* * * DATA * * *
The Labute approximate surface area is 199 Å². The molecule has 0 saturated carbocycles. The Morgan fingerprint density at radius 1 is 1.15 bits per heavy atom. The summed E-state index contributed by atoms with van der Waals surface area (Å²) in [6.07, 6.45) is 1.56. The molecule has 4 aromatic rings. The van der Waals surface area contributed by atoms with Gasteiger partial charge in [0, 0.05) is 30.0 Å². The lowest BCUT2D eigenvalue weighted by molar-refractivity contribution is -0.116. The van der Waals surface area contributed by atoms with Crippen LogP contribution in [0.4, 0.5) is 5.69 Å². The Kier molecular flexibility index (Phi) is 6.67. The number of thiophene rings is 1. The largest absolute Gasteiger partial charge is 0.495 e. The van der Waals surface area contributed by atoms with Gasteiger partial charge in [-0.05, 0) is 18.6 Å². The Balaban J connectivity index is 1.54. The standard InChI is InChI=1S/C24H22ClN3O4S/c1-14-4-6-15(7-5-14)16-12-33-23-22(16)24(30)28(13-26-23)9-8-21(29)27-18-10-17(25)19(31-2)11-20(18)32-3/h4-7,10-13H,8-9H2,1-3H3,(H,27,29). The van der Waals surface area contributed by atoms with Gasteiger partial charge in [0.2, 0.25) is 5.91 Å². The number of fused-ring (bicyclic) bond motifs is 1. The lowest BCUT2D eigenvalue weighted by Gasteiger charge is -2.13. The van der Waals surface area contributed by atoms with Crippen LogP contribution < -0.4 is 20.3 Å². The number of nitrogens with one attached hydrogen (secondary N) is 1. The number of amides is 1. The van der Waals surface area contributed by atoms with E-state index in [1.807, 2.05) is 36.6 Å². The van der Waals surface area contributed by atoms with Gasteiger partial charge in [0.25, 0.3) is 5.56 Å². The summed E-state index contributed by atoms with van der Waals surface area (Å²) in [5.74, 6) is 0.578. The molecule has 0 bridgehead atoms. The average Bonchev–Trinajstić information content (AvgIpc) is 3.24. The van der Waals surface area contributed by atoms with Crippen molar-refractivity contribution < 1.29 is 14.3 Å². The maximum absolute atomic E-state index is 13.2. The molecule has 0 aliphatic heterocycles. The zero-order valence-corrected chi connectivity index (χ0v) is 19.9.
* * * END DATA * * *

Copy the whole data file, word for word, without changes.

The Labute approximate surface area is 199 Å². The molecule has 0 saturated carbocycles. The Morgan fingerprint density at radius 1 is 1.15 bits per heavy atom. The summed E-state index contributed by atoms with van der Waals surface area (Å²) in [6.07, 6.45) is 1.56. The molecule has 4 aromatic rings. The van der Waals surface area contributed by atoms with Gasteiger partial charge in [0, 0.05) is 30.0 Å². The lowest BCUT2D eigenvalue weighted by molar-refractivity contribution is -0.116. The van der Waals surface area contributed by atoms with Crippen LogP contribution in [0.4, 0.5) is 5.69 Å². The Kier molecular flexibility index (Phi) is 6.67. The number of thiophene rings is 1. The largest absolute Gasteiger partial charge is 0.495 e. The van der Waals surface area contributed by atoms with Gasteiger partial charge in [-0.05, 0) is 18.6 Å². The Balaban J connectivity index is 1.54. The standard InChI is InChI=1S/C24H22ClN3O4S/c1-14-4-6-15(7-5-14)16-12-33-23-22(16)24(30)28(13-26-23)9-8-21(29)27-18-10-17(25)19(31-2)11-20(18)32-3/h4-7,10-13H,8-9H2,1-3H3,(H,27,29). The van der Waals surface area contributed by atoms with Gasteiger partial charge in [0.2, 0.25) is 5.91 Å². The number of fused-ring (bicyclic) bond motifs is 1. The lowest BCUT2D eigenvalue weighted by Gasteiger charge is -2.13. The van der Waals surface area contributed by atoms with Crippen LogP contribution < -0.4 is 20.3 Å². The number of nitrogens with one attached hydrogen (secondary N) is 1. The number of amides is 1. The van der Waals surface area contributed by atoms with E-state index in [1.807, 2.05) is 36.6 Å². The van der Waals surface area contributed by atoms with Gasteiger partial charge in [0.25, 0.3) is 5.56 Å². The summed E-state index contributed by atoms with van der Waals surface area (Å²) in [5.74, 6) is 0.578. The molecule has 0 bridgehead atoms. The average Bonchev–Trinajstić information content (AvgIpc) is 3.24. The van der Waals surface area contributed by atoms with Crippen molar-refractivity contribution < 1.29 is 14.3 Å². The maximum absolute atomic E-state index is 13.2. The molecule has 0 aliphatic heterocycles. The zero-order valence-corrected chi connectivity index (χ0v) is 19.9.